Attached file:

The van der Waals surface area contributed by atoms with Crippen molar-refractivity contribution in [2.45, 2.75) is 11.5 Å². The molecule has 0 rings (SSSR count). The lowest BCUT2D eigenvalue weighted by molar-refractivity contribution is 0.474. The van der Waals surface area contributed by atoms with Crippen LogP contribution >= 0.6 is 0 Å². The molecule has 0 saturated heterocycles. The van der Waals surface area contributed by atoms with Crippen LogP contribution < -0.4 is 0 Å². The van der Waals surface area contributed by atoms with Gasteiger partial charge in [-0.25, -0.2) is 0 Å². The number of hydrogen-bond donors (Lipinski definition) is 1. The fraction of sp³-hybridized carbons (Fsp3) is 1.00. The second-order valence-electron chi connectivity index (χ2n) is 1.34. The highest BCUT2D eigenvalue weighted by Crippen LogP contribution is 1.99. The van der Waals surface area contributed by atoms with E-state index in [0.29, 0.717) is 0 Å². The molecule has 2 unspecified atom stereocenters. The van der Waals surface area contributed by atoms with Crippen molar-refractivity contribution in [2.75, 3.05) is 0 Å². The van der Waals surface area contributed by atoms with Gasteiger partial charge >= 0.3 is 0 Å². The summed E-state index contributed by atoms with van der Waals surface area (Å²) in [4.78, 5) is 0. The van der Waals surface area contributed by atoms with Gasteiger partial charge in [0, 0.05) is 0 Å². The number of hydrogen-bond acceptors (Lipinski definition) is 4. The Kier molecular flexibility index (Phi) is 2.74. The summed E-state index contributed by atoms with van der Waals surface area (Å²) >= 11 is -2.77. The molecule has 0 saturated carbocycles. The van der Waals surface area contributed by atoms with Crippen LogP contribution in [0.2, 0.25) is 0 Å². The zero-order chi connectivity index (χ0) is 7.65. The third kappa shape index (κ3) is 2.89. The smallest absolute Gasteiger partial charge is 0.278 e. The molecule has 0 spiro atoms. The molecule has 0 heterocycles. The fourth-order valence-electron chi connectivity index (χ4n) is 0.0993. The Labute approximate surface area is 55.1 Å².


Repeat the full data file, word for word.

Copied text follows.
The van der Waals surface area contributed by atoms with Crippen molar-refractivity contribution in [2.45, 2.75) is 11.5 Å². The molecule has 0 rings (SSSR count). The lowest BCUT2D eigenvalue weighted by molar-refractivity contribution is 0.474. The van der Waals surface area contributed by atoms with Crippen LogP contribution >= 0.6 is 0 Å². The molecule has 0 saturated heterocycles. The van der Waals surface area contributed by atoms with Crippen LogP contribution < -0.4 is 0 Å². The van der Waals surface area contributed by atoms with Gasteiger partial charge in [-0.25, -0.2) is 0 Å². The number of hydrogen-bond donors (Lipinski definition) is 1. The fraction of sp³-hybridized carbons (Fsp3) is 1.00. The second-order valence-electron chi connectivity index (χ2n) is 1.34. The highest BCUT2D eigenvalue weighted by Crippen LogP contribution is 1.99. The van der Waals surface area contributed by atoms with E-state index in [0.29, 0.717) is 0 Å². The molecule has 2 unspecified atom stereocenters. The van der Waals surface area contributed by atoms with Crippen molar-refractivity contribution in [2.75, 3.05) is 0 Å². The van der Waals surface area contributed by atoms with Gasteiger partial charge >= 0.3 is 0 Å². The summed E-state index contributed by atoms with van der Waals surface area (Å²) in [4.78, 5) is 0. The van der Waals surface area contributed by atoms with Gasteiger partial charge in [0, 0.05) is 0 Å². The number of hydrogen-bond acceptors (Lipinski definition) is 4. The Kier molecular flexibility index (Phi) is 2.74. The summed E-state index contributed by atoms with van der Waals surface area (Å²) >= 11 is -2.77. The molecule has 0 saturated carbocycles. The van der Waals surface area contributed by atoms with Crippen LogP contribution in [0.2, 0.25) is 0 Å². The zero-order chi connectivity index (χ0) is 7.65. The third kappa shape index (κ3) is 2.89. The smallest absolute Gasteiger partial charge is 0.278 e. The molecule has 0 spiro atoms. The molecule has 0 heterocycles. The fourth-order valence-electron chi connectivity index (χ4n) is 0.0993. The Labute approximate surface area is 55.1 Å².